Thursday, October 30, 2014

Flying Fast through Forest Trees

Two months ago Janice and I booked up for a zip lining trip and have been counting down the days since we each parted with our $84. We were going locally to Andy Guest State Park, one of the most beautiful parks in Virginia , and were very excited when we met there on Sunday.
It was a little chilly and a brisk breeze was blustering through the shelter as we signed waiver forms and while Janice got fitted for her GoPro camera. She'd had to shell out $35 and would get the card to take home. I had my trusty G15 with me and because it has a neck strap I was allowed to use it. Cell phones weren't allowed although the others in our group used theirs, so I guess that rule went out the window.
Our harnesses and straps with hooks and clips that would keep us safe were laid out on the floor, and it took surprisingly little time to get the gear on.
A helmet and gloves, (we couldn't use our own leather ones), were donned and we were off! After a couple of pose shots as we thought we looked pretty natty.
Our small group of 8 was driven up into the forest in a couple of UTV vehicles and the ride was great fun. We were bounced and thrown about as we careered along narrow, dusty, rocky tracks, suddenly veering round sharp corners. I'm sure our guides did this on purpose but I loved it!
We had a little training class where were were taught to use our brakes, (our gloved hands), and how to sit. This took very little time and then we were off on to our adventure proper. We walked, our harnesses jingling and jangling through the trees and came across our first platform. I was rather intrigued as to why there were doors across the steps leading up to the platform, and was told it was to stop the bears zooming down the lines. I loved that mental picture!
Our first line didn't look too scary and all our clips secured safely to the tree was reassuring. Nobody balked at their turn and I actually thought it was a lot easier than I had imagined. We were expected to use our hand to slow ourselves down but it was apparent that there was also a safety brake in use too.
Janice and I soon got the hang of it, and I took a couple of videos but quickly thought that I'd really rather enjoy the experience than concentrate on videoing it and I was glad I made that decision as I found a YouTube clip later that the company had posted which covered everything pretty well. It's at the end of this blog.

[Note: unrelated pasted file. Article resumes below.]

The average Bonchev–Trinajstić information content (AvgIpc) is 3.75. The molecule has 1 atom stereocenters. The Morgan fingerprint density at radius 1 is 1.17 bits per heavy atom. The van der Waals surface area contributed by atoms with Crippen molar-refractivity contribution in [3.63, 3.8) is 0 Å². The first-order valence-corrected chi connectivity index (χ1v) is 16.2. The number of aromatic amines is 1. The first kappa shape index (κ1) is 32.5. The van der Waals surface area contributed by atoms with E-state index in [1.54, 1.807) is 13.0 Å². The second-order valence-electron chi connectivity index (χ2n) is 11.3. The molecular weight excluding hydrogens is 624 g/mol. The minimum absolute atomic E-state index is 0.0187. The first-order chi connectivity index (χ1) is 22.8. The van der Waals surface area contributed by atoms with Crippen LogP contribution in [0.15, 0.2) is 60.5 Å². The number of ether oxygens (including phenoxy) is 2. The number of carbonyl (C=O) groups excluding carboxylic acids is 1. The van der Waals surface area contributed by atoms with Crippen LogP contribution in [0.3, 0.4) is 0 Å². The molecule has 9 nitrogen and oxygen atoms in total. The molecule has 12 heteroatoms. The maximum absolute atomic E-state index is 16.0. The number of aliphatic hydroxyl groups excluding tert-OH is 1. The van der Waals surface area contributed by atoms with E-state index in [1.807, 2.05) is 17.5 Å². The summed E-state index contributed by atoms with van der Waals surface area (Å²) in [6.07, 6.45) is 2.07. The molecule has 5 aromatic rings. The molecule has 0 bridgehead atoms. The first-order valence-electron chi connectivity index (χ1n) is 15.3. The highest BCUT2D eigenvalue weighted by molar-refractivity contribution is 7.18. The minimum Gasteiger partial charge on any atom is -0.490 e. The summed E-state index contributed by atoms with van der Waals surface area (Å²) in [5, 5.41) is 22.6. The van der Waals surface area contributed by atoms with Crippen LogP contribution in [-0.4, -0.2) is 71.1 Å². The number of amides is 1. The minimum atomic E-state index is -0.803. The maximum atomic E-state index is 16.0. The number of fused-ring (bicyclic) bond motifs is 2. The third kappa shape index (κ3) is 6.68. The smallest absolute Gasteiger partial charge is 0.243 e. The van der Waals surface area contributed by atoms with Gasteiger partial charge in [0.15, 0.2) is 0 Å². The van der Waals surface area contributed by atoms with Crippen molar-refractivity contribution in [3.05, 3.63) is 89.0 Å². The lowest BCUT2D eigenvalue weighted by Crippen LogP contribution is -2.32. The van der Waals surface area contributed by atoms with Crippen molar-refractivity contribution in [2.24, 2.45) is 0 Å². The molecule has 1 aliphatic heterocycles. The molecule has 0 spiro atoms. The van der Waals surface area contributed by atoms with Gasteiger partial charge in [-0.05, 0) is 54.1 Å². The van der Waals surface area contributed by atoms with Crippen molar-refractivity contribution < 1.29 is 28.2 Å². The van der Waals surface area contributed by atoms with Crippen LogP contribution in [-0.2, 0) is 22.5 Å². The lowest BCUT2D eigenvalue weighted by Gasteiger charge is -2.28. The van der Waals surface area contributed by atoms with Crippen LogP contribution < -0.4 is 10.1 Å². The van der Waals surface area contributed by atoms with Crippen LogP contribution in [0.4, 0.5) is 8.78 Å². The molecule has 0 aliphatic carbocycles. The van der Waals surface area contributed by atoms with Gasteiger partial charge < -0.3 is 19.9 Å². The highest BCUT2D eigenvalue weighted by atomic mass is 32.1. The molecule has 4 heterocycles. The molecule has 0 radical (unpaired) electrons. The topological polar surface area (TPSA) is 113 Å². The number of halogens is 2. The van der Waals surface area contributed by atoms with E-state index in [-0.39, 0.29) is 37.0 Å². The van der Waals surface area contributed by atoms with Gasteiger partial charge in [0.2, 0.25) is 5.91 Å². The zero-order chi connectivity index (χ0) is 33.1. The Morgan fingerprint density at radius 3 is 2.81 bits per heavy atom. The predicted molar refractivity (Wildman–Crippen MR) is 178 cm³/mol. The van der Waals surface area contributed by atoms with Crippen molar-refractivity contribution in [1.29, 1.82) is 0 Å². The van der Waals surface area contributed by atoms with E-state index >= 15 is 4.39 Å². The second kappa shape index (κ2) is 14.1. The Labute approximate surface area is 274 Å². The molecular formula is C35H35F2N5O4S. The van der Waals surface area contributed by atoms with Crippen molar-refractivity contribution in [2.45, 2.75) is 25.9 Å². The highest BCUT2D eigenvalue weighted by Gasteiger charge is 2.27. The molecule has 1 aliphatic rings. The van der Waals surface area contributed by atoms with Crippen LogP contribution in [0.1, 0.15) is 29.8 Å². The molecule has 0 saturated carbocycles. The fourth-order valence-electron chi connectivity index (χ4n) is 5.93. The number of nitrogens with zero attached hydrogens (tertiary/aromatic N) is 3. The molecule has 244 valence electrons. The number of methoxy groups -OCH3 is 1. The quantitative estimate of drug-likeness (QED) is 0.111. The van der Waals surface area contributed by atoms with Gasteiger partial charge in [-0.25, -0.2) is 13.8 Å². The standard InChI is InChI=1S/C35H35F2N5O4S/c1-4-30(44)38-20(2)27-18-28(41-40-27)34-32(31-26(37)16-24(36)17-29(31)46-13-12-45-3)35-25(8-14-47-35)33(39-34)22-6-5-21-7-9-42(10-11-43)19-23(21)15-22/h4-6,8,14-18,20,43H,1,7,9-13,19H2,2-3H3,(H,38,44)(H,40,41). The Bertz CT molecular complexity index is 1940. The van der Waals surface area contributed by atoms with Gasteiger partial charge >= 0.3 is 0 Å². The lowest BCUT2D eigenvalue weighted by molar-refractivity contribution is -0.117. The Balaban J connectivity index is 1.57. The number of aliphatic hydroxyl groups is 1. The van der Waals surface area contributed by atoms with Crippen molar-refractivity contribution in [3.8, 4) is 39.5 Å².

The lines looked a little longer and higher up as we progressed but it was fun. I loved the noise that the harness made zinging down the line, and it really was a wonderful and unique way to enjoy the fall foliage.
Our guide, Matt, showing off. Matt and Tabby were superb guides. They were in a relationship together and made a great team, balancing comedy and safety perfectly. Matt led for 3 of the lines and then Tabby took the lead, explaining that Matt's arms got tired quickly so he wanted to rest them longer by going last. He never knew that Tabby was telling us this!
On one of the longer lines we were told we could pose towards the end as a photographer was on the ground capturing us as we sped past. Because of this we all paid little attention to our braking needs and were all very grateful for the emergency brake and padding on the tree as we slammed onto the platform.The emergency brake for some reason had a big frayed rope knot on it which to me kept looking like a stuffed monkey. Janice told me later that, "On one landing I made I got that frayed rope that helps them brake us before landing on the platform in my mouth and was spitting that out as I landed, Matt laughed & said ah we have no dog toys up here! I laughed afterwards."
This was one of the bridges we had to cross. The video at the end shows this bridge but the crossing featured was very lame. Matt led our crossing and I was right behind him. no sooner had I got both feet on the logs than he started jumping heavily up and down and then slamming himself against each side so that we all had a very hard time trying just to stay upright, let alone cross the bridge. It was hilarious, and one of the highlights of the adventure for me.
We all made it safely across and one of our group took this awesome shot of Janice and I.
This bridge was easy to cross and we tried to rock it and jump up and down but it wasn't as pliable as the previous one.
The last zip line was 1039ft long and one where Matt said if we tucked up we could travel at 40mph. No need to say more, I was the first to go and I scrunched myself up as small as possible, barreled down the line, slamming into the tree and then bouncing back out onto the line again. Awesome! I had to pull myself back in to the platform and so finished my last zip literally going out with a bang!
The others started down the line and I looked over the platform down to the ground where we would rappel down to the ground.
I was the first to go down again and looked up to see lots of supportive smiles.
 We all watched each other come down and then it was a small hike back to base. We had had a superb group, everyone had been so friendly and our guides had been wonderful. The whole time we had felt safe, secure and free to enjoy the experience without the slightest worry. Janice and I loved it so much that we're already looking at other zip line operators in the area. We'll be raring to go again in the spring.
This link goes to a video showing the zip lines and the bridges, but I have to say our adventure was a little wilder than shown here!
Janice purchased the group photo on line and was very sweet in sending me a copy so I could post it here. A fun time!

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